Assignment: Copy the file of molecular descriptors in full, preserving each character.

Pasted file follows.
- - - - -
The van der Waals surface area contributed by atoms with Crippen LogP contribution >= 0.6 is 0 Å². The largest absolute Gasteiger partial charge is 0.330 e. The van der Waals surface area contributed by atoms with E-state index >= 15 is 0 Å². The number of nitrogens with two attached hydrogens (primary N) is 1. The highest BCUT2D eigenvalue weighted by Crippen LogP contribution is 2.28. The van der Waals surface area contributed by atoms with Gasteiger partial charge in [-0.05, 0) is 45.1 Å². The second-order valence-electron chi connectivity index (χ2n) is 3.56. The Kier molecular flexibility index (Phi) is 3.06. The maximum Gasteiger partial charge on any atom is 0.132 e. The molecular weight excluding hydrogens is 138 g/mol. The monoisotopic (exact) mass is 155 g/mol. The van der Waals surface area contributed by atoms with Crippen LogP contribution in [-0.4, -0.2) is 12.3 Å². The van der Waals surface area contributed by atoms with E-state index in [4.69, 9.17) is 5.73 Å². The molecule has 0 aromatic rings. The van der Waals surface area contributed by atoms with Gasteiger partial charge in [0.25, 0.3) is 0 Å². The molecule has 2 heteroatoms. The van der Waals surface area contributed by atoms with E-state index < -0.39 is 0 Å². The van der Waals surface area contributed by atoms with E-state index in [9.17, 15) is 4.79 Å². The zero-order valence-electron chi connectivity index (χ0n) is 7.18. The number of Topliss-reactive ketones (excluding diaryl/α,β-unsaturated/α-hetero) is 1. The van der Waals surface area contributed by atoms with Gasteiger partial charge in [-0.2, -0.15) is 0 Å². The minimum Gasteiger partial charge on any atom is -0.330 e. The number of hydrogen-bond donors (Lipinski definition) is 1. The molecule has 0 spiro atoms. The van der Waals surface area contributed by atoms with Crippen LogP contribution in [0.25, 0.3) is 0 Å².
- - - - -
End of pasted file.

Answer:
The van der Waals surface area contributed by atoms with Crippen LogP contribution >= 0.6 is 0 Å². The largest absolute Gasteiger partial charge is 0.330 e. The van der Waals surface area contributed by atoms with E-state index >= 15 is 0 Å². The number of nitrogens with two attached hydrogens (primary N) is 1. The highest BCUT2D eigenvalue weighted by Crippen LogP contribution is 2.28. The van der Waals surface area contributed by atoms with Gasteiger partial charge in [-0.05, 0) is 45.1 Å². The second-order valence-electron chi connectivity index (χ2n) is 3.56. The Kier molecular flexibility index (Phi) is 3.06. The maximum Gasteiger partial charge on any atom is 0.132 e. The molecular weight excluding hydrogens is 138 g/mol. The monoisotopic (exact) mass is 155 g/mol. The van der Waals surface area contributed by atoms with Crippen LogP contribution in [-0.4, -0.2) is 12.3 Å². The van der Waals surface area contributed by atoms with E-state index in [4.69, 9.17) is 5.73 Å². The molecule has 0 aromatic rings. The van der Waals surface area contributed by atoms with Gasteiger partial charge in [0.25, 0.3) is 0 Å². The molecule has 2 heteroatoms. The van der Waals surface area contributed by atoms with E-state index < -0.39 is 0 Å². The van der Waals surface area contributed by atoms with E-state index in [9.17, 15) is 4.79 Å². The zero-order valence-electron chi connectivity index (χ0n) is 7.18. The number of Topliss-reactive ketones (excluding diaryl/α,β-unsaturated/α-hetero) is 1. The van der Waals surface area contributed by atoms with Gasteiger partial charge in [-0.2, -0.15) is 0 Å². The minimum Gasteiger partial charge on any atom is -0.330 e. The number of hydrogen-bond donors (Lipinski definition) is 1. The molecule has 0 spiro atoms. The van der Waals surface area contributed by atoms with Crippen LogP contribution in [0.25, 0.3) is 0 Å².